I still remember where I was when I learned Alberta, Canada, has a rat patrol.
I was sitting in a friend’s farmhouse in the middle of the Canadian prairie. We were talking about a lot of things. As the token sheep farmer from down south, I fielded many questions. (I was asked what I thought of then U.S. President Barack Obama. I responded, cheekily, that he seemed to be a good father to his daughters.)
We talked of how important agriculture is to the province. Then, the Albertans told me they have no rats — because of the rat patrol. I laughed. Sure. Wait — A rat patrol? Yep. Albertans are really proud of it, too.
This means war
Seventy years ago, Alberta declared war on the Norway rat. “Norway rats are one of the most destructive creatures known to man,” says the provincial government’s webpage on rat control. “… The people of Alberta are extremely fortunate not to have rats in the province. This situation is not by chance, but by design.”
Native to northern China, the rat spread to every continent but Antarctica, thanks to international trade. They first hit North American shores around 1775, entered eastern Saskatchewan in 1920 and breached the eastern border of Alberta in 1950.
The deal with rats
Before we get any farther, there are pros and cons to the existence of these rodents.
Smithsonian’s National Zoo and Conservation Biology Institute points out that the rats are both prey and predator and have helped move scientific research forward (white rats are derived from the Norway rat). They make good pets, too.
It adds though: “It is estimated that rats cause nearly a billion dollars in damage each year in the United States alone and that, by spreading diseases, rats have been responsible for more human deaths than all of the wars and human conflicts combined over the last 1,000 years.”
There is no equivocation from Alberta on this though. The government began its crusade mainly because of the health concerns. The agriculture department became the “tip of the spear” as the campaign gained ground. They established a control zone and started educating residents, because no one knew what rats were or what to do. Pamphlets and posters preached urgency, a la classic World War II rhetoric. It fit the time.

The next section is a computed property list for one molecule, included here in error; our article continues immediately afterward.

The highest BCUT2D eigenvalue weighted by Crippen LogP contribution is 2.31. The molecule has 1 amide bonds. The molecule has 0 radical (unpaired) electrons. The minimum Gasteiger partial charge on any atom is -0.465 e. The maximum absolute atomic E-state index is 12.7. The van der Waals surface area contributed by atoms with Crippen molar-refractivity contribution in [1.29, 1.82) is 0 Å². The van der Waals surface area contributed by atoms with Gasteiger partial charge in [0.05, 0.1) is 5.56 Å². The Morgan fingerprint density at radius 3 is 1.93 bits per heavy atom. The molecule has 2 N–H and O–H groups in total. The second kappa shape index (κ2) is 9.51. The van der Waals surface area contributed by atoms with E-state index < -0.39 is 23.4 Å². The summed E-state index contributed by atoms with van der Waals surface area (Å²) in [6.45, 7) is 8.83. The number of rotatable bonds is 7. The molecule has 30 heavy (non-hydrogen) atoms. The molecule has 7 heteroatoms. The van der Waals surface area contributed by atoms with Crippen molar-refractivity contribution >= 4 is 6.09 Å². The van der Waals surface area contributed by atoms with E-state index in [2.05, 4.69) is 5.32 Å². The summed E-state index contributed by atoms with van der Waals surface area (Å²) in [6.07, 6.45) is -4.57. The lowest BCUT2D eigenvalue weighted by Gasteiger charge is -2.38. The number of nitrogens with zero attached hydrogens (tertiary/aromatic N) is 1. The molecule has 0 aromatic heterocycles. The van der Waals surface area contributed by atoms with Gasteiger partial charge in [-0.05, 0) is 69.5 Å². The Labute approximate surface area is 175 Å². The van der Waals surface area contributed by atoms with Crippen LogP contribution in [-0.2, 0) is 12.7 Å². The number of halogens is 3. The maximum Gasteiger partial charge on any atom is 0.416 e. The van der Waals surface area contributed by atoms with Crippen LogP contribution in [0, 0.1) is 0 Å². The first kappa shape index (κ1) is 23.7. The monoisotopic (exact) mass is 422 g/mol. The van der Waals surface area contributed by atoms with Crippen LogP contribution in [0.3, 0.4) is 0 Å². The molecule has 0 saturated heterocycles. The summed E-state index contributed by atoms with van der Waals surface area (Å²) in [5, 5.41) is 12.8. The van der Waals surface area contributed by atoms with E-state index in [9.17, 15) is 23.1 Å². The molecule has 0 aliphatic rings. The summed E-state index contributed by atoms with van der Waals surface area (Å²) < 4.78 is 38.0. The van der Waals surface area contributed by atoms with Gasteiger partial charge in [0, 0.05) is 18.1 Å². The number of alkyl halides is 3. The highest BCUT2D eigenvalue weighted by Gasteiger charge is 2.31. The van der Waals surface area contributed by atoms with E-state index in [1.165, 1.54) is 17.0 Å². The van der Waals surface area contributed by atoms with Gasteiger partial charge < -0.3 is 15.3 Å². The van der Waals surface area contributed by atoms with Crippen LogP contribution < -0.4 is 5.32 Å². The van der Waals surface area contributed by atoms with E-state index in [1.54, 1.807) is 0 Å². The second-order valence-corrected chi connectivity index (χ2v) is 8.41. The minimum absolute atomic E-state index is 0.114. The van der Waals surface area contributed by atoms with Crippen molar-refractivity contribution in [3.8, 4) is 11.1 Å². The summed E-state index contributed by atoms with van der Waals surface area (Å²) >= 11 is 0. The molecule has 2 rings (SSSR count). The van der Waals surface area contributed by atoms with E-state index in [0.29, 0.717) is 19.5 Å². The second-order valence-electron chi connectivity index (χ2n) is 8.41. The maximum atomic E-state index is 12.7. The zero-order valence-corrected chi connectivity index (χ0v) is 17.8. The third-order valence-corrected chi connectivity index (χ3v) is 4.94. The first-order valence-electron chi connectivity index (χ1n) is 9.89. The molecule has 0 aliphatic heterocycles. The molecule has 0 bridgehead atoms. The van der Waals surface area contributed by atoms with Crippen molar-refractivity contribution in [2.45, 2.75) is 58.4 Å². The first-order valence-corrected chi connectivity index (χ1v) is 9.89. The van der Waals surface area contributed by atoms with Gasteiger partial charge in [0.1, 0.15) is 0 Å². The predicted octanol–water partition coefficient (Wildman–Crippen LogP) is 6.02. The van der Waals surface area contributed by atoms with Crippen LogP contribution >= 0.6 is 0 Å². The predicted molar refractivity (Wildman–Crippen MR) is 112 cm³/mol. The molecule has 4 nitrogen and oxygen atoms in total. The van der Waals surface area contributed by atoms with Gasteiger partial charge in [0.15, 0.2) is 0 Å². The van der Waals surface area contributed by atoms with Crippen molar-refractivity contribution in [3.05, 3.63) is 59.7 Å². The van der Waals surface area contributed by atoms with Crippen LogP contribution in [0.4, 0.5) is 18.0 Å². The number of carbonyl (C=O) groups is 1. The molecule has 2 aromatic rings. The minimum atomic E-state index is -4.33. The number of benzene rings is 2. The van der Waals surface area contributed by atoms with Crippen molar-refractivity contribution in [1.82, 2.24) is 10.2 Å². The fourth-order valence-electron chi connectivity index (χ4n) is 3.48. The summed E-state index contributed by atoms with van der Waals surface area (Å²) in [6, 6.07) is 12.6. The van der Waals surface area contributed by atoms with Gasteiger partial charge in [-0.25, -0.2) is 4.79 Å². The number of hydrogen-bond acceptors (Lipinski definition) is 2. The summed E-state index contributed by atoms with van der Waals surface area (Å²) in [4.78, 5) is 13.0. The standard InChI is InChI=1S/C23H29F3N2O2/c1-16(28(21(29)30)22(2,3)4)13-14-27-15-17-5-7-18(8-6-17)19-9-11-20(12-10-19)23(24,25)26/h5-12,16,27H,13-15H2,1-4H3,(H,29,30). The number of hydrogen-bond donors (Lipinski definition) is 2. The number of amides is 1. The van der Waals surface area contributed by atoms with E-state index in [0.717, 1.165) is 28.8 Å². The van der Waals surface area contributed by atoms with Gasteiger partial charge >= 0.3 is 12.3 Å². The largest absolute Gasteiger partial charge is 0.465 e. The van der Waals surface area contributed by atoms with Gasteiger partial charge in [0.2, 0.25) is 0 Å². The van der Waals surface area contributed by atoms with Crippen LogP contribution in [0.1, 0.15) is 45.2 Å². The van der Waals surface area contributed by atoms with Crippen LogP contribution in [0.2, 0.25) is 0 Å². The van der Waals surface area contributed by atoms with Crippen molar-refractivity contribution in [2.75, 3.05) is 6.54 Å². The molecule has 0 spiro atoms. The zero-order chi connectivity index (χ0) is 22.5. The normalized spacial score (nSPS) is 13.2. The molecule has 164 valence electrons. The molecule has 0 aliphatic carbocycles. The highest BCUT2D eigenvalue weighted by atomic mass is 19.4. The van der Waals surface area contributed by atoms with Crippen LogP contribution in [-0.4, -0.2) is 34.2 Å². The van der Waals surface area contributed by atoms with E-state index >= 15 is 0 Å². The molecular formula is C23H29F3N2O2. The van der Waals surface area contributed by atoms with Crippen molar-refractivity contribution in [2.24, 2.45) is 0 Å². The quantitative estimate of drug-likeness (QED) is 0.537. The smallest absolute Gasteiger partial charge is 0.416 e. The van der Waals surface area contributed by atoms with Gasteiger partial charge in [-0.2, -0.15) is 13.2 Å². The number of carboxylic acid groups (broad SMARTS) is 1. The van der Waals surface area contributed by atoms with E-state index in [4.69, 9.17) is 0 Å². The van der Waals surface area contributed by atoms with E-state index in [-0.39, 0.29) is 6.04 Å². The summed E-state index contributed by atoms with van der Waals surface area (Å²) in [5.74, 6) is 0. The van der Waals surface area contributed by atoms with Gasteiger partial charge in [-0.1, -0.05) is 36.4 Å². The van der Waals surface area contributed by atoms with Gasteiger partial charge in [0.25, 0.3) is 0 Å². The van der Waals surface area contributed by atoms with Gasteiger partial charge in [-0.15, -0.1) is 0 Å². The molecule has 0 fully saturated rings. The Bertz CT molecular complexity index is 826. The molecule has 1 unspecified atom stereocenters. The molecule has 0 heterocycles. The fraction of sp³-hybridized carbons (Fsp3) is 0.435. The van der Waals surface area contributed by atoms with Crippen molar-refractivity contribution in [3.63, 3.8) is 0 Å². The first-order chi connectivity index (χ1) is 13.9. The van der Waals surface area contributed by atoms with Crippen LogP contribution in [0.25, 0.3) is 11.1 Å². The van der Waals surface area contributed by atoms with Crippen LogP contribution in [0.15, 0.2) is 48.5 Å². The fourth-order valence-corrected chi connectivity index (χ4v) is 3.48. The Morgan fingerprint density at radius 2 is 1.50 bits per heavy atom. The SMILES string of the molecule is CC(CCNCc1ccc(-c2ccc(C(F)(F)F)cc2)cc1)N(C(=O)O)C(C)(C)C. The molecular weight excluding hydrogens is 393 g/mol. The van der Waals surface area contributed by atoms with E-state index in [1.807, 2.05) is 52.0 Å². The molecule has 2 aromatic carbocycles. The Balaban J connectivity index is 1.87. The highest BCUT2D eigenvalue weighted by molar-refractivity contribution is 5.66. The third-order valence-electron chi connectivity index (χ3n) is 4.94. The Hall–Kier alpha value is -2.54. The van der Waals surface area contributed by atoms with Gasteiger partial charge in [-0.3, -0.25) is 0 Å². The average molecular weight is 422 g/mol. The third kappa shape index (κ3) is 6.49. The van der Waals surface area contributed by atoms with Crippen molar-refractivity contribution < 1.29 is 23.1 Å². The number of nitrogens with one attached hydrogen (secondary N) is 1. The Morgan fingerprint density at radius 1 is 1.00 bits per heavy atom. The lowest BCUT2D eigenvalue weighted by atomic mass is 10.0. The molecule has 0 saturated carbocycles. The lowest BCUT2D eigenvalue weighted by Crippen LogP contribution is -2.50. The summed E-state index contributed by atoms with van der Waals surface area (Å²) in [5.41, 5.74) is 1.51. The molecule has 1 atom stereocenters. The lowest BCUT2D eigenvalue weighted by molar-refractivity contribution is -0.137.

National Post newspaper, based in Ontario, delved into the story, somewhat tongue-in-cheek, after a viral tweet in 2018. An illustration of rats’ worldwide territory blazes red everywhere, except for north of the Arctic Circle and a cutout of Alberta. “What … what happened in Alberta,” the tweet queried.
“This war on the rats wasn’t optional: The province’s Agricultural Pests Act made it an offence for property owners not to immediately eradicate every rat they encountered,” writes Tristin Hopper, for the Post. “Enforcement of the law was largely unnecessary, however. A population of Albertans fresh off two foreign wars were eager to set their sights on invading rodentia.”
The first years weren’t perfect. It was expensive. Some livestock, poultry and pets fell victim to the poison used. It wasn’t easy to win public support, in some cases. Remember, they make good pets. People worried about the human risk too. Officials went to great lengths to prove the program’s safety, with one eating warfarin-laced oats at meetings. Warfarin is used as a blood thinner for humans.
It took about a decade to bring the rat invasion “firmly in hand,” according to the province.
Alberta remains very serious about its rat-free status. Rat discoveries are top stories. Inspectors still patrol, inspect and dig up areas where they could be living.
Alberta isn’t the only one. South Georgia Island, near Antarctica, spent about a decade eradicating rats, led by the South Georgia Heritage Trust. Introduced by whalers and sealers in the last 1800s, the rodents wrecked havoc on the native flora and fauna, driving to near extinction some rare bird species, according to National Geographic.
A lot of rats were killed to achieve rat-free status, but it’s an acceptable cost, conservations say. “We as human beings have introduced these animals into a place where they shouldn’t be,” Mike Richardson, of the South Georgia trust, told National Geographic. “To me, on balance, the stronger moral argument is we have a duty to remove these animals.”
Others agree. Australia’s Macquarie Island got rid of the rodents. More islands plan to follow suit. New Zealand wants to get rid of rats, stoats and Australian possums by 2050, in a bid to protect the kiwi.
Why am I writing about rats? Because this week, we dig into whether or not Ohio is ready for a spotted lanternfly infestation. The answer? We’re not sure. We asked questions. It’s up to you to gauge the information we gathered.
Spotted lanternflies are invasive planthoppers, native to China, India and Vietnam. Its host plants include grapes, hops, a range of trees, and its favorite host, the tree of heaven, or ailanthus. They’ve reached U.S. shores. Currently, Pennsylvania is keeping them at bay. Virginia is as well. A number of surrounding states, including Michigan, have developed resources for their residents.
Yes, naturally, I thought about the rat patrol. What can I say? I collect odd knowledge.
In recent research published in the Journal of Economic Entomology, U.S. Department of Agriculture scientists project the bugs’ potential impact. Ohio is smack dab in the middle of a Midwestern swath. Other areas include the eastern portion of Pennsylvania and down into eastern Virginia, the West Coast, parts of Europe, Australia and Argentina.
“There is the potential for far reaching economic damage if the SLF (spotted lanternfly) becomes widely established in the United States,” according to the USDA.
Ohio has one of the country’s most significant economies, and agriculture plays a important role. Experts say the spotted lanternfly will make its way here. I hope we’re ready.
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